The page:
Talks over the paper’s future between Kurz’s center-right People’s Party and its coalition partner, the Greens, are expected to resume in the fall. but a final decision is likely to take longer.
Sitting recently in his office, which overlooks the grounds of Vienna’s old slaughterhouse, Hämmerle refused to contemplate the notion that he could be Wiener Zeitung’s last editor.
“We were the first to print ‘The Declaration of the Rights of Man’ in German,” he explained, underscoring the date — 1789. “The pages of the Wiener Zeitung are a reflection of Austrian history.”
In its earlier days, when it was housed in a building called the red hedgehog, the Wiennerisches Diarium (Vienna Diary), as the paper was known until 1780, focused mainly on the comings and goings in the imperial court, happenings about town and military news from the front lines.
In 1768, the paper reported on a concert featuring an “especially talented” 12-year-old named Wolfgang Mozart.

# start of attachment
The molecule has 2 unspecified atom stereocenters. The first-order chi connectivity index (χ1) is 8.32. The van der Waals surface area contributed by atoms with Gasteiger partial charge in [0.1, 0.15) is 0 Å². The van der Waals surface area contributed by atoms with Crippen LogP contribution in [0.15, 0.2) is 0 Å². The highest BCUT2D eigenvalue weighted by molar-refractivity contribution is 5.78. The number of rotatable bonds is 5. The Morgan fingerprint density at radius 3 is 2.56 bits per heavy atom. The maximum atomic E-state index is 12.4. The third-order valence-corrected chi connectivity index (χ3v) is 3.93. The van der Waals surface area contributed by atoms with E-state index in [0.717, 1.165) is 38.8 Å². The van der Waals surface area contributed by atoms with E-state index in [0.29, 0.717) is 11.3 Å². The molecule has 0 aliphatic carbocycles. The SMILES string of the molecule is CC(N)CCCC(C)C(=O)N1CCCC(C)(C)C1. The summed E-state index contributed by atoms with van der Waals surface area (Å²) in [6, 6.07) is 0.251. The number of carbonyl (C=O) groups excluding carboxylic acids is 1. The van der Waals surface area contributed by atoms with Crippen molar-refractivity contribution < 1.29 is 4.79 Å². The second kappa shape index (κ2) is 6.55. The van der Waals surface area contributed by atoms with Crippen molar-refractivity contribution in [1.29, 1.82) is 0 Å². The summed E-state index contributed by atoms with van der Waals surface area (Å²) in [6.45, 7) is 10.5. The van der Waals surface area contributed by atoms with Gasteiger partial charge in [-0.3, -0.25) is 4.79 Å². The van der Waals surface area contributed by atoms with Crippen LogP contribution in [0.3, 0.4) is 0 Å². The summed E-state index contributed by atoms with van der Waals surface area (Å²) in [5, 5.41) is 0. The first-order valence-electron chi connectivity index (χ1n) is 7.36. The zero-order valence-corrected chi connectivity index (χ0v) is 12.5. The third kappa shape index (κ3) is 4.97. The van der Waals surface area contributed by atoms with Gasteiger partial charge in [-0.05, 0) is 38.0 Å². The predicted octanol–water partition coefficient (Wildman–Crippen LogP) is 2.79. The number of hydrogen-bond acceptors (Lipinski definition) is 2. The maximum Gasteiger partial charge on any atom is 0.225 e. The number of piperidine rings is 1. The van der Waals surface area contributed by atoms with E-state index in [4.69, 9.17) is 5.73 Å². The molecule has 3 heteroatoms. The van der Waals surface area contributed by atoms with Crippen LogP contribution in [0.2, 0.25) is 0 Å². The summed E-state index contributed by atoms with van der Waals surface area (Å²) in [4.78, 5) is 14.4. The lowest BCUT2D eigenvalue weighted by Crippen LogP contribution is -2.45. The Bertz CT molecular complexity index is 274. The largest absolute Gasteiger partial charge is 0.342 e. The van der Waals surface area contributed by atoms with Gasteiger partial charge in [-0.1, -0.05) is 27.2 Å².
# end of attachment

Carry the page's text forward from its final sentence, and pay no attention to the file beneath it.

As is still the case with much German-language media, Wiener Zeitung had a tendency to bury the lede. A story from 1776 about Britain’s struggle with its restive American subjects, for example, took until page two to report that the colonies had declared independence.
On November 11, 1918, following Austria’s defeat in World War I, the paper published a special edition with the abdication letter of Kaiser Karl, the last Hapsburg emperor. It was the final time the masthead included the Hapsburg’s double-eagled crest.
The paper continued publication after the collapse of the Hapsburg Empire during the first Austrian republic, only to be shuttered by the Nazis in 1939.
Wiener Zeitung was revived in the fall of 1945 when Austria was still under allied occupation.
In a front page letter to readers, Austria’s then Chancellor Karl Renner spoke of the great upheavals the newspaper had witnessed through the ages, encouraging readers to draw inspiration from its resilience. His closing wish: that Wiener Zeitung “serve as an everlasting monument to our present and future efforts and successes.”
Content created by Matthew Karnitschnig